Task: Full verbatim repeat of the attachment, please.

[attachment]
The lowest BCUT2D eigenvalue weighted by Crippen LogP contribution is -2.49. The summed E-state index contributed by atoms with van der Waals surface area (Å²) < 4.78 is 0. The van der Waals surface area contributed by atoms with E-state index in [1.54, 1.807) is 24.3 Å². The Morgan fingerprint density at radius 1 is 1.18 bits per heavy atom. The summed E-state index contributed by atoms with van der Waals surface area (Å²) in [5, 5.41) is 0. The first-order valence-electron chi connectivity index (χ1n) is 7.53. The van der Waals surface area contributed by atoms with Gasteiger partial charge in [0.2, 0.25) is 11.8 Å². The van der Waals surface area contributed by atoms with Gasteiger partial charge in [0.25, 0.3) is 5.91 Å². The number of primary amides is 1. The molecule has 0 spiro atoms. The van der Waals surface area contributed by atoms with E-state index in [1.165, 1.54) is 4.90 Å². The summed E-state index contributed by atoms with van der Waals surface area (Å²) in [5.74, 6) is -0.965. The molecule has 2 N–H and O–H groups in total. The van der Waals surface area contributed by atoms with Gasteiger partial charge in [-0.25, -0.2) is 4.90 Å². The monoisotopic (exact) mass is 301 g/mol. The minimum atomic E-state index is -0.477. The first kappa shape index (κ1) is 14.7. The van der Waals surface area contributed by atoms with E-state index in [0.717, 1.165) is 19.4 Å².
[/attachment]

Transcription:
The lowest BCUT2D eigenvalue weighted by Crippen LogP contribution is -2.49. The summed E-state index contributed by atoms with van der Waals surface area (Å²) < 4.78 is 0. The van der Waals surface area contributed by atoms with E-state index in [1.54, 1.807) is 24.3 Å². The Morgan fingerprint density at radius 1 is 1.18 bits per heavy atom. The summed E-state index contributed by atoms with van der Waals surface area (Å²) in [5, 5.41) is 0. The first-order valence-electron chi connectivity index (χ1n) is 7.53. The van der Waals surface area contributed by atoms with Gasteiger partial charge in [0.2, 0.25) is 11.8 Å². The van der Waals surface area contributed by atoms with Gasteiger partial charge in [0.25, 0.3) is 5.91 Å². The number of primary amides is 1. The molecule has 0 spiro atoms. The van der Waals surface area contributed by atoms with E-state index in [1.165, 1.54) is 4.90 Å². The summed E-state index contributed by atoms with van der Waals surface area (Å²) in [5.74, 6) is -0.965. The molecule has 2 N–H and O–H groups in total. The van der Waals surface area contributed by atoms with Gasteiger partial charge in [-0.25, -0.2) is 4.90 Å². The monoisotopic (exact) mass is 301 g/mol. The minimum atomic E-state index is -0.477. The first kappa shape index (κ1) is 14.7. The van der Waals surface area contributed by atoms with E-state index in [0.717, 1.165) is 19.4 Å².